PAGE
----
Insurance is designed to protect against loss with guaranteed compensation as a precaution for an unlikely, unforeseen event occurring. Take fire insurance, for example. There is a competitive market for fire insurance, and rates are reasonable. The rates are lower because most houses do not burn down. The insurance companies stay in business because no one knows for certain if their house will burn down, so they pay for peace of mind. That is the purpose of insurance, but this purpose is corrupted when not allowed to operate properly, as is the case in health insurance.
If the annual cost for fire insurance was a fifth of what it would cost to rebuild the house, no one in their right mind would purchase fire insurance. However, that is exactly what the government forces people to do with health insurance. Healthy people are forced to subsidize unhealthy people, which creates a situation where the cost of procedures is less important, since the patient receiving the care is not directly paying for the procedure. Insurance companies have an impossible task in trying to predict how much the insurance will be used, since the ACA forced an overhaul of so many of the existing plans. To date, insurers have underestimated the amount of insurance that would be used, which is why many of them are having financial difficulties and are raising premiums rapidly, and why others are dropping out of the exchanges entirely.
Another problem that the ACA has caused is in mandating coverage for preexisting conditions. Providing healthcare to those with preexisting conditions is a noble goal. However, covering them through a mechanism of insurance is not the correct solution. Forcing insurers to cover preexisting conditions is the same as forcing providers of fire insurance to cover those whose homes have already burned down. The insurance company cannot afford to do this without increasing premiums for everyone else, whose house has not burned down. On top of that, as is the case currently with health insurance, people would be less cautious about starting fires in their homes, since they could simply have an insurance company pay to rebuild their house without paying premiums. This perverse set of incentives is driving people to use their health insurance more frequently and even when they don’t need to. Illinois, a state which readily embraced the ACA, has seen a rise in emergency room visits rather than the drop proponents of the law hoped for.
Repeal and Replace?
Both political parties have taken a stance that is in some way opposed to the current state of the Affordable Care Act, and with good reason: most people are displeased with the results. There has been talk about “repealing and replacing” the ACA with something else. The problem is that government involvement in health insurance and care is ineffective, no matter what law or laws are in place. The only real solution is to allow private parties to arrange their situations individually without interference, which will enable a maximization of choice, cost containment, and quality of care for the price. The ACA should be repealed, along with several other health laws, but not replaced.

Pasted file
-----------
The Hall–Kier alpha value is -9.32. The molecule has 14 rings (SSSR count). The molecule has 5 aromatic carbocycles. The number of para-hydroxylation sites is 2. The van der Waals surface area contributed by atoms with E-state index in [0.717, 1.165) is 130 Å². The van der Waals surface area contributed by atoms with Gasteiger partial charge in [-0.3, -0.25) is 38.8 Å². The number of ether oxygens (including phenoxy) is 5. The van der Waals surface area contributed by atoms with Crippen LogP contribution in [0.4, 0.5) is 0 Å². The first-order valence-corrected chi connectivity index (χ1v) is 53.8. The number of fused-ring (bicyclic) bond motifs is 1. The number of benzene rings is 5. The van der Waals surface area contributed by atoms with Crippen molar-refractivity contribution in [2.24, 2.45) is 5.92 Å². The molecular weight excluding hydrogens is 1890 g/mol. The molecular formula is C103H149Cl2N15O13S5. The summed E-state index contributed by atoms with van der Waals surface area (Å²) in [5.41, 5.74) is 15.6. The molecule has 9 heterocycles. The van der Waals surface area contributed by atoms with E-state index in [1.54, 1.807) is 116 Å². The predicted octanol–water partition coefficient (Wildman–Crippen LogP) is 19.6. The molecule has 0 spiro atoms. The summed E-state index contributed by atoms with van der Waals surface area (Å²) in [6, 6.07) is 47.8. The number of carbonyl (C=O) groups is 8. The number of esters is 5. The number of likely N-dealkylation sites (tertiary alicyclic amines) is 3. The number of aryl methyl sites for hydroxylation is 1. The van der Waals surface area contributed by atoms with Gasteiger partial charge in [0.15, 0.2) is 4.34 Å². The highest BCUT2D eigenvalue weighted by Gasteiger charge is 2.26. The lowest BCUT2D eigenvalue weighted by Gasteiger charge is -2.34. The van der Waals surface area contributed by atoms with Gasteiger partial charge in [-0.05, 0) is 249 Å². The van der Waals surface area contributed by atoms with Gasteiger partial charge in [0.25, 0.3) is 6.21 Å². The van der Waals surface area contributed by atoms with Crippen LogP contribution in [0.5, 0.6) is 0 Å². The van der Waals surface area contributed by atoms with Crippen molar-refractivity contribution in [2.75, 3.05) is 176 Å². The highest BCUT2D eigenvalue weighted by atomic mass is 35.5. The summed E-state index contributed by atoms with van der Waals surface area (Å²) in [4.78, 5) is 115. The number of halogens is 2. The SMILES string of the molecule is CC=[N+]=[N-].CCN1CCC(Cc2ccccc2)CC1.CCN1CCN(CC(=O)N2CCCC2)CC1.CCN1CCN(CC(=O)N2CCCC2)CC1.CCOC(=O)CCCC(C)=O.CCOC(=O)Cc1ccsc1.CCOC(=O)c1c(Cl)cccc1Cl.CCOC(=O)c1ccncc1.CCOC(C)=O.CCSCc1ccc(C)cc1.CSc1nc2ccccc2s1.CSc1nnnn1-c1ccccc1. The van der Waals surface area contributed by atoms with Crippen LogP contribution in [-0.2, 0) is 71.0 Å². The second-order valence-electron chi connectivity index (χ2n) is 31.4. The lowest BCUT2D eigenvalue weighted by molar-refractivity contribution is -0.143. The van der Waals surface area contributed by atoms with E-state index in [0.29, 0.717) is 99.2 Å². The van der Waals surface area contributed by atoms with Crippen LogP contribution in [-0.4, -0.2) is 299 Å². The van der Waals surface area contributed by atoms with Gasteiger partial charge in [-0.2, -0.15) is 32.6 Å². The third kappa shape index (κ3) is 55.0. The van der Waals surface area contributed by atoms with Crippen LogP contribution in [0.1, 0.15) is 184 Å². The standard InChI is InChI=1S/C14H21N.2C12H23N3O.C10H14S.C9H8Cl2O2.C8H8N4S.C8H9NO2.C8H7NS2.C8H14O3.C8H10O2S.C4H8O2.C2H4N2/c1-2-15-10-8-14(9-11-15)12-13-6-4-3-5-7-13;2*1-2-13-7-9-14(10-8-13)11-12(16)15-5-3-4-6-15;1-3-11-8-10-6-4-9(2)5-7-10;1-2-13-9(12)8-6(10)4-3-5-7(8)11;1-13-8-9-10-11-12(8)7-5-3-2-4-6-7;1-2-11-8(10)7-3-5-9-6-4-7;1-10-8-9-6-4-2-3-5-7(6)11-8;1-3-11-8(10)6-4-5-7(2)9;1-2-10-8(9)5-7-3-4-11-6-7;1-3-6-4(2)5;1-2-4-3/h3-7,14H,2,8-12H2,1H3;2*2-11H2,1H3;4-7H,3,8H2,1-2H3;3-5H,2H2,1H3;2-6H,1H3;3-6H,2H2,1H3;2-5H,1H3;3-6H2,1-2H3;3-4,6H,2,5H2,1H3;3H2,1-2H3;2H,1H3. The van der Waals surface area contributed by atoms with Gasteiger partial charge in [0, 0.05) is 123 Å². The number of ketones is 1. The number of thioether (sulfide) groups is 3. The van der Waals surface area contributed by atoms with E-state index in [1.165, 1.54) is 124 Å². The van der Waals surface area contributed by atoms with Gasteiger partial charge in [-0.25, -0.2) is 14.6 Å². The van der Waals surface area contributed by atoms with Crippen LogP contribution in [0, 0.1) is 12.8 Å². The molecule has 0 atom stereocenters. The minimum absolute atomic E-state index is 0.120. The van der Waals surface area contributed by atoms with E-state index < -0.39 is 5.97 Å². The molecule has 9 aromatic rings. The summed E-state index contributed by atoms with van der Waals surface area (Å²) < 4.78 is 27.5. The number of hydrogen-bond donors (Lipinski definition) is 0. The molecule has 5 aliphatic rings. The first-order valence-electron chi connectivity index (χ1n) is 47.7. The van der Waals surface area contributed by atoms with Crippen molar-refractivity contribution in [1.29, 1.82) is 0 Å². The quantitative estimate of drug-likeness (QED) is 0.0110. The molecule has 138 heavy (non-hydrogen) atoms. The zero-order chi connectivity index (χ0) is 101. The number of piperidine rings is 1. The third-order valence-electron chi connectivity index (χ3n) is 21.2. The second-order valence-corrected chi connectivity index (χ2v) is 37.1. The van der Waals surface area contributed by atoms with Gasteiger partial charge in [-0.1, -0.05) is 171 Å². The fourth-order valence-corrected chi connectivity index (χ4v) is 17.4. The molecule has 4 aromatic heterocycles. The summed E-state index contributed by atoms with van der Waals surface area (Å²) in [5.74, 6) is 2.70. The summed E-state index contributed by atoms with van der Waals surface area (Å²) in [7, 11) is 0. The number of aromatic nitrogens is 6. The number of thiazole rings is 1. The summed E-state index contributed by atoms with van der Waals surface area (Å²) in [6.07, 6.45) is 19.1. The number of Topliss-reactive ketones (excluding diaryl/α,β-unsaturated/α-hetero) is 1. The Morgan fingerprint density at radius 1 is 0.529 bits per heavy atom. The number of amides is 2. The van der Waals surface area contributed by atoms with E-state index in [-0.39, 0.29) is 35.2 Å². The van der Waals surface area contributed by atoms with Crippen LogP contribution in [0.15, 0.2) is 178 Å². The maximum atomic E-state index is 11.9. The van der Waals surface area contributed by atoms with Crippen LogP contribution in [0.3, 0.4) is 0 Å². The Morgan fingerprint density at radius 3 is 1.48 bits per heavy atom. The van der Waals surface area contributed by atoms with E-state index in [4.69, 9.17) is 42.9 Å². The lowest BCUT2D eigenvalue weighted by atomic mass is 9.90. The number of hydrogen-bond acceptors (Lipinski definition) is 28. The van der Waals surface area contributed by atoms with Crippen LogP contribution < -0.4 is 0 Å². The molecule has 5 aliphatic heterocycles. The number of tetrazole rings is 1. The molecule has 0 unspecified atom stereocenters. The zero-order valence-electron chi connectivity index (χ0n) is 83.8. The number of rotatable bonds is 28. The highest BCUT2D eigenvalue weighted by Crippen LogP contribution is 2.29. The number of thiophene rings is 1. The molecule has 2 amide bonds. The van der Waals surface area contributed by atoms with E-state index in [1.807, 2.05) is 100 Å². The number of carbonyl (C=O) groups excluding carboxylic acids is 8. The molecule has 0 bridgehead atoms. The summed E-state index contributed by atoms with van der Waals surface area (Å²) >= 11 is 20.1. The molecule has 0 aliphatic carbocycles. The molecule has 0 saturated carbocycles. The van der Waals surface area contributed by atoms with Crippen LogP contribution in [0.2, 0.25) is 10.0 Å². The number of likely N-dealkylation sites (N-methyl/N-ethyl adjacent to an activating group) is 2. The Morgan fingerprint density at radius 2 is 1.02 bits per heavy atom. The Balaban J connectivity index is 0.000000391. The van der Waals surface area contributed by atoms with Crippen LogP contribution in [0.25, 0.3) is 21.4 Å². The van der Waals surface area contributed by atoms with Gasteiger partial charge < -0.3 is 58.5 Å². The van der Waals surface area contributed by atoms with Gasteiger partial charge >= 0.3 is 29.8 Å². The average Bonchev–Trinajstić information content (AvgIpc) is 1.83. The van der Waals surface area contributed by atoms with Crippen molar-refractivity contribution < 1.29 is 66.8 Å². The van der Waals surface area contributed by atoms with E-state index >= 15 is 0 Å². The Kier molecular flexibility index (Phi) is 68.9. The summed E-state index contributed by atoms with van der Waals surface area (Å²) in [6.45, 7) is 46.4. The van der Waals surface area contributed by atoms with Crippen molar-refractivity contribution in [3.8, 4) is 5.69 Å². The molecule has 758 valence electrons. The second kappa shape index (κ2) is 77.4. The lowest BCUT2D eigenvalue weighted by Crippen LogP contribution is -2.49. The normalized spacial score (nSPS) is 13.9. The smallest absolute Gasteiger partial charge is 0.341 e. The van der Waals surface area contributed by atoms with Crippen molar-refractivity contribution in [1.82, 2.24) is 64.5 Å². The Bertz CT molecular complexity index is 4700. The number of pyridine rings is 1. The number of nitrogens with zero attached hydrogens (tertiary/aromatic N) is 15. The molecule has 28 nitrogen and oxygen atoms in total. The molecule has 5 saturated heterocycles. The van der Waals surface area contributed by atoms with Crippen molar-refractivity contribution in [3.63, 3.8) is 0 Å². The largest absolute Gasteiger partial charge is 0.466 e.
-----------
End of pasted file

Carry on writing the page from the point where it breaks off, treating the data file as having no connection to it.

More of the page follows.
Proponents of the ACA claim that repealing the law would leave millions without insurance. Perhaps, but there are still millions without insurance currently, despite penalties in place for those who disobey the law. Also, not everyone needs insurance. Young, healthy people should not be forced to subsidize the older, sicker people. That is not justice—it’s socialism, and there is a better solution than the use of governmental force.
Supporters of the ACA also claim that repealing the law would result in even higher costs for health insurance. This claim is much more dubious than their other claims, since the projected 25% average year-over-year growth rate is nothing to scoff at. As stated previously, the government is—and was before the ACA’s implementation—the primary reason for rising health insurance costs.
There may be a role for government in this field, but it must retreat from its current position of over-involvement. The government spends more than enough money to provide financial assistance for those with preexisting conditions or directly pay for their care. They should redirect funds currently being allocated to subsidize other things toward this end. Since many of those people with preexisting conditions cannot afford the procedures or treatments, this is a worthwhile investment for the government to undertake. However, the federal government has proven it is incapable of adequately serving the American people in this area, as evidenced by President Obama’s broken “keep your doctor and your plan” promises, the embarrassing failure that was the HealthCare.gov website roll out, and skyrocketing health insurance costs.
At the state level, states should remove laws forcing insurance companies to provide a minimum level of benefits. States must also remove laws requiring employers to provide insurance. Consumers are intelligent enough to demand a good deal on their own, and these laws only restrict their purchasing flexibility. States should also opt out of participating in Medicaid expansions, since the cost of private insurance and routine procedures would both be significantly more affordable without government involvement, rendering many forms of assistance unnecessary.
If nothing is done to change the current system, health insurance costs will continue to rise, families will continue to struggle to find affordable options that also meet their needs, and insurance companies will continue to suffer losses by not accurately forecasting the utilization of their plans. It is long past time to set aside political agendas and face the truth about the Affordable Care Act: it is anything but affordable, and the American people are hurting. It is time to change course.